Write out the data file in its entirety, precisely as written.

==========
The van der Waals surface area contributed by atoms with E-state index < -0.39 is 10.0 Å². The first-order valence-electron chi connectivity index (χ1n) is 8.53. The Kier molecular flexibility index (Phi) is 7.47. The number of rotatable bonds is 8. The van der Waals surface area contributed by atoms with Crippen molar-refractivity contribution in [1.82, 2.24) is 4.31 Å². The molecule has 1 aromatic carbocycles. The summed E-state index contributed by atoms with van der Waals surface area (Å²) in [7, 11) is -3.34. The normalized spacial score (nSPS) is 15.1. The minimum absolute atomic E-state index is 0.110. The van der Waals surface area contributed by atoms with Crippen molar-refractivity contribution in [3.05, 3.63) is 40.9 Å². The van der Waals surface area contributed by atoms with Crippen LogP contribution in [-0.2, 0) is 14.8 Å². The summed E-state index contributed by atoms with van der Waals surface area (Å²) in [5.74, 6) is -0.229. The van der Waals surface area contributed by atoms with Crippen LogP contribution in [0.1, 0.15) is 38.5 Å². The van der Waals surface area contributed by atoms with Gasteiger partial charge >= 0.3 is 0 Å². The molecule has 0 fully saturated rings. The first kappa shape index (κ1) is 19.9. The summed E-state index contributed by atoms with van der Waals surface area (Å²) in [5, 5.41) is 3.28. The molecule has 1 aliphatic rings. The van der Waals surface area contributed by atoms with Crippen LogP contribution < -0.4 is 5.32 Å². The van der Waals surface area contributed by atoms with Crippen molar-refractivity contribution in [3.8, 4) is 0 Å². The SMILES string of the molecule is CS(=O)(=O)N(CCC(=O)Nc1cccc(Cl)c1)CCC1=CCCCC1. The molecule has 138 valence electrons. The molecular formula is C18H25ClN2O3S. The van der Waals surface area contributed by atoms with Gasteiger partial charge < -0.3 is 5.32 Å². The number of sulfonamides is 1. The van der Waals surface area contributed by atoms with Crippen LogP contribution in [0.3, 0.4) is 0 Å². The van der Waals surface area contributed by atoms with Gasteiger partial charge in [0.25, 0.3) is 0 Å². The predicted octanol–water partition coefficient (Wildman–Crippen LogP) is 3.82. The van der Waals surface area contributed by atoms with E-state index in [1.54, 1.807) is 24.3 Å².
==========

The van der Waals surface area contributed by atoms with E-state index < -0.39 is 10.0 Å². The first-order valence-electron chi connectivity index (χ1n) is 8.53. The Kier molecular flexibility index (Phi) is 7.47. The number of rotatable bonds is 8. The van der Waals surface area contributed by atoms with Crippen molar-refractivity contribution in [1.82, 2.24) is 4.31 Å². The molecule has 1 aromatic carbocycles. The summed E-state index contributed by atoms with van der Waals surface area (Å²) in [7, 11) is -3.34. The normalized spacial score (nSPS) is 15.1. The minimum absolute atomic E-state index is 0.110. The van der Waals surface area contributed by atoms with Crippen molar-refractivity contribution in [3.05, 3.63) is 40.9 Å². The van der Waals surface area contributed by atoms with Crippen LogP contribution in [-0.2, 0) is 14.8 Å². The summed E-state index contributed by atoms with van der Waals surface area (Å²) in [5.74, 6) is -0.229. The van der Waals surface area contributed by atoms with Crippen LogP contribution in [0.1, 0.15) is 38.5 Å². The van der Waals surface area contributed by atoms with Gasteiger partial charge >= 0.3 is 0 Å². The molecule has 0 fully saturated rings. The first kappa shape index (κ1) is 19.9. The summed E-state index contributed by atoms with van der Waals surface area (Å²) in [5, 5.41) is 3.28. The molecule has 1 aliphatic rings. The van der Waals surface area contributed by atoms with Crippen LogP contribution < -0.4 is 5.32 Å². The van der Waals surface area contributed by atoms with Crippen molar-refractivity contribution in [3.8, 4) is 0 Å². The SMILES string of the molecule is CS(=O)(=O)N(CCC(=O)Nc1cccc(Cl)c1)CCC1=CCCCC1. The molecule has 138 valence electrons. The molecular formula is C18H25ClN2O3S. The van der Waals surface area contributed by atoms with Gasteiger partial charge < -0.3 is 5.32 Å². The number of sulfonamides is 1. The van der Waals surface area contributed by atoms with Crippen LogP contribution in [0.3, 0.4) is 0 Å². The van der Waals surface area contributed by atoms with Gasteiger partial charge in [0.25, 0.3) is 0 Å². The predicted octanol–water partition coefficient (Wildman–Crippen LogP) is 3.82. The van der Waals surface area contributed by atoms with E-state index in [1.54, 1.807) is 24.3 Å².